Chromebooks have an incredibly barebones video player interface that hasn't changed much over the years. It looks like Google finally wants to change that. The company is testing a much prettier video player in Canary, complete with enhanced, floating controls.
One of the things that first struck me about MX Player, when I tried it out many years ago, was its swiping gestures on each side of the screen. Instead of looking for physical volume buttons or pausing the video to find the brightness controls on my phone, a simple swipe would adjust those without skipping a second. These same gestures are now available in Android's built-in video player.
MX Player is one of the most popular apps for playing back media content on Android devices thanks to features like picture-in-picture playback and Chromecasting local files. In the latest beta release, the app is implementing several new additions including pinch-to-zoom and in-app YouTube browsing.
VLC is one of the best media players. It's available on pretty much any platform and able to play almost every audio and video file type you could think of. Its UI on Android has become a bit stale over the years though, so with the recently released version 3.2.3 of the app, the developers have decided to polish up the looks while also adding new features to the Android TV and Chromebook variants.
As one of the most popular and fully-featured video player apps available on the Play Store, we've become accustomed to MX Player getting useful new features on a regular basis. Most recently, the team behind it added Chromecast support for online streaming content, and the latest update includes a Picture-in-Picture function.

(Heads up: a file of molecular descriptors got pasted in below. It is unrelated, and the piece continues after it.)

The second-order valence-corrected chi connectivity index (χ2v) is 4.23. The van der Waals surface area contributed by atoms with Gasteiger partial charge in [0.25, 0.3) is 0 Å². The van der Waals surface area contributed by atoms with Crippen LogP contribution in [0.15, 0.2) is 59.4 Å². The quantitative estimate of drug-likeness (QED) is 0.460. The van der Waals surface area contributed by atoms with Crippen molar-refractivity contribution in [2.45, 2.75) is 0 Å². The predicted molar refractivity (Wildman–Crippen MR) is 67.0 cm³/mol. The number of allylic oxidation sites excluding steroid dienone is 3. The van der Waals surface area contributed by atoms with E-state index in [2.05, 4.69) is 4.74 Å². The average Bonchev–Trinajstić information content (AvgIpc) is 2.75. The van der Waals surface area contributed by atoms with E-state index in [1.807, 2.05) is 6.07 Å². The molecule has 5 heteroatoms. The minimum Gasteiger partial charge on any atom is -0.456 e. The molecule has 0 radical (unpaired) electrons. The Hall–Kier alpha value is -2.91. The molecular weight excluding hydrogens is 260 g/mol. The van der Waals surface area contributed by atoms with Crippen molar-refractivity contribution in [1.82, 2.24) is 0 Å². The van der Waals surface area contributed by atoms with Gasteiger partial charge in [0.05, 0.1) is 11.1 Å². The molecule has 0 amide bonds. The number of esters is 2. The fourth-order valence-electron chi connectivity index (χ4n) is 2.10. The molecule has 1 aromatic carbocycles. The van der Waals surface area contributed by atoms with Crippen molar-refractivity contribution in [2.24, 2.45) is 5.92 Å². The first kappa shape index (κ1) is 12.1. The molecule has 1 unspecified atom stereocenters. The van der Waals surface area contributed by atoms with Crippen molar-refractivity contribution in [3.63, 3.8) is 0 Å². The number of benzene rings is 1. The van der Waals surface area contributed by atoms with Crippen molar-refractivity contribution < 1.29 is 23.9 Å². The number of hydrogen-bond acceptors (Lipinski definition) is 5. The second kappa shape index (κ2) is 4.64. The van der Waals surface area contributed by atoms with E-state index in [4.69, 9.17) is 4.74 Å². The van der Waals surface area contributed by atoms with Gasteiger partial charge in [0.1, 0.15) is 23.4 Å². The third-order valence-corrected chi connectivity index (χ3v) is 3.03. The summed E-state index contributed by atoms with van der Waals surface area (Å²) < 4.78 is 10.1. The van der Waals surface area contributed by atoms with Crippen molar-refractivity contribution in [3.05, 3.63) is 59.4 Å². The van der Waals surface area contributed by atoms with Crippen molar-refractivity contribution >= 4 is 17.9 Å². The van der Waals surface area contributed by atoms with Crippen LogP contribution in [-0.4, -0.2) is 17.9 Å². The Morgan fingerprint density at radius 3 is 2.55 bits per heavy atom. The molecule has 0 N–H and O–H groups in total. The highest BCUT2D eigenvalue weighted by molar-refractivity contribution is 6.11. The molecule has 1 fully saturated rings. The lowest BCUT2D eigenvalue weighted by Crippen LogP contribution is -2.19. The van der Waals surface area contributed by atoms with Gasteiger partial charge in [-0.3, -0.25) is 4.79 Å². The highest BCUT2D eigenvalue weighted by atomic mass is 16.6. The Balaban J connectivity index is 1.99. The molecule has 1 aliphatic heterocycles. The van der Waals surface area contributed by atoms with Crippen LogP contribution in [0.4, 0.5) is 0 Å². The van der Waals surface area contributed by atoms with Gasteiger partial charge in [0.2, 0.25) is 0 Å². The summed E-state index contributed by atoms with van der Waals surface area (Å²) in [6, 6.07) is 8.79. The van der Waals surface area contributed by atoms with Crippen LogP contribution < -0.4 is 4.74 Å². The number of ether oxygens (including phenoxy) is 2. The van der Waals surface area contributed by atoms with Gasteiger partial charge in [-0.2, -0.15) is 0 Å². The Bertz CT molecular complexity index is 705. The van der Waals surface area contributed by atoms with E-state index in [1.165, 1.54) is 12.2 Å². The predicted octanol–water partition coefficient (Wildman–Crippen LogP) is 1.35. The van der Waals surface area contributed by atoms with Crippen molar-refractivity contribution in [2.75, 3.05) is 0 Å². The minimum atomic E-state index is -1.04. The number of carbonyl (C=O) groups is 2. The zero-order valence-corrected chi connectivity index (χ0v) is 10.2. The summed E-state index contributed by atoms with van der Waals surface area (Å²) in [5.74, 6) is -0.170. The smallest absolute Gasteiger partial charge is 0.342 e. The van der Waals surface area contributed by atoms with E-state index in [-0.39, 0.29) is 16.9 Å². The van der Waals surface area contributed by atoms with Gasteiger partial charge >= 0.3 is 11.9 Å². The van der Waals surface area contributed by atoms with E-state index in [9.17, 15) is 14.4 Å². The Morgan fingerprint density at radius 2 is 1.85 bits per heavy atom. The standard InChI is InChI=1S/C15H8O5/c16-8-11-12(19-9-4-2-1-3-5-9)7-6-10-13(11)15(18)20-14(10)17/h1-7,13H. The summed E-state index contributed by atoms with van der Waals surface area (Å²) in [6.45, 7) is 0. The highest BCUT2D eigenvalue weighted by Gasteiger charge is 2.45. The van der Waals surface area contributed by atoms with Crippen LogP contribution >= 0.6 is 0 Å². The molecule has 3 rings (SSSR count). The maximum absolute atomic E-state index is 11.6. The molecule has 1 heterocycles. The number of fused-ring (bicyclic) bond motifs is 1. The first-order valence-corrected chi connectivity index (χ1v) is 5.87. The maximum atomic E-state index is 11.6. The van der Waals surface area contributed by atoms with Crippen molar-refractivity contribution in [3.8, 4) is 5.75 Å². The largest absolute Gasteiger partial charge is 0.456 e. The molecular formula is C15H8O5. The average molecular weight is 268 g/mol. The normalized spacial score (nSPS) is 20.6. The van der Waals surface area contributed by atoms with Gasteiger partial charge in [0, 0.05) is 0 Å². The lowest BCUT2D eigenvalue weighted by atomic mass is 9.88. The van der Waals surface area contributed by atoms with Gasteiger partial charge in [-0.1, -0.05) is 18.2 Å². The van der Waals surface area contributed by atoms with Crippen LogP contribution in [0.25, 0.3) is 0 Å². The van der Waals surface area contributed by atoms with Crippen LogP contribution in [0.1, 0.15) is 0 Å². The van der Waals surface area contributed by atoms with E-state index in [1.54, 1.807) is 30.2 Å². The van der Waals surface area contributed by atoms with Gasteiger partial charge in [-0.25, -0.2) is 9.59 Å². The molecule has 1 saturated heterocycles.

If it were up to us, every video would be 16:9, with some exceptions made for some more cinematic footage. But because there are older videos and people unaware of vertical video syndrome on YouTube, videos with inferior aspect ratios are an unfortunate reality. The team behind YouTube is making the best of this situation and has now forced its web player to adapt to different aspect ratios.
Chrome 65 came out last week, and included Google's new ad-blocker and a few other security features. Chrome 66 has now graduated to the beta channel, and has several major experimental features. There's a new 'Modern Design' interface, partially based on the ill-fated Chrome Home UI, as well as updates to the media player and a new Clipboard API.
The video player on Chrome for Android has always closely mirrored (or looked identical to) the desktop Chrome video player. There's a play/pause button, a timeline, and whatever other controls the site has enabled (full-screen, volume, download, etc.). A brand new video player has appeared in Chrome Dev and Canary, with the same double-tap to fast-forward/rewind that the YouTube app added earlier this year.
Plex has been up to lot lately; it wasn't too long ago that the company announced Live TV, a free service for all Pass subscribers. Shifting back to a stronger Android focus, the app is getting a rather interesting update starting today. V6.0 (technically, 18.104.22.1683) adds the ability to play locally-stored video files on your phone or tablet.
YouTube's update to v5 introduced its floating in-app video player, giving users an easier way to browse for a new video while finishing up whatever they were just watching. While the YouTube developers are known for experimenting heavily with interface adjustments, the floating video player has gone basically unchanged over the last four years. That is until a few weeks ago when some users found themselves looking at a new bottom bar layout equipped with player controls. But that's not the only thing YouTube is considering, there is also evidence that users will have the option to shut off the floating video player altogether, or only leave it on while connected to Wi-Fi.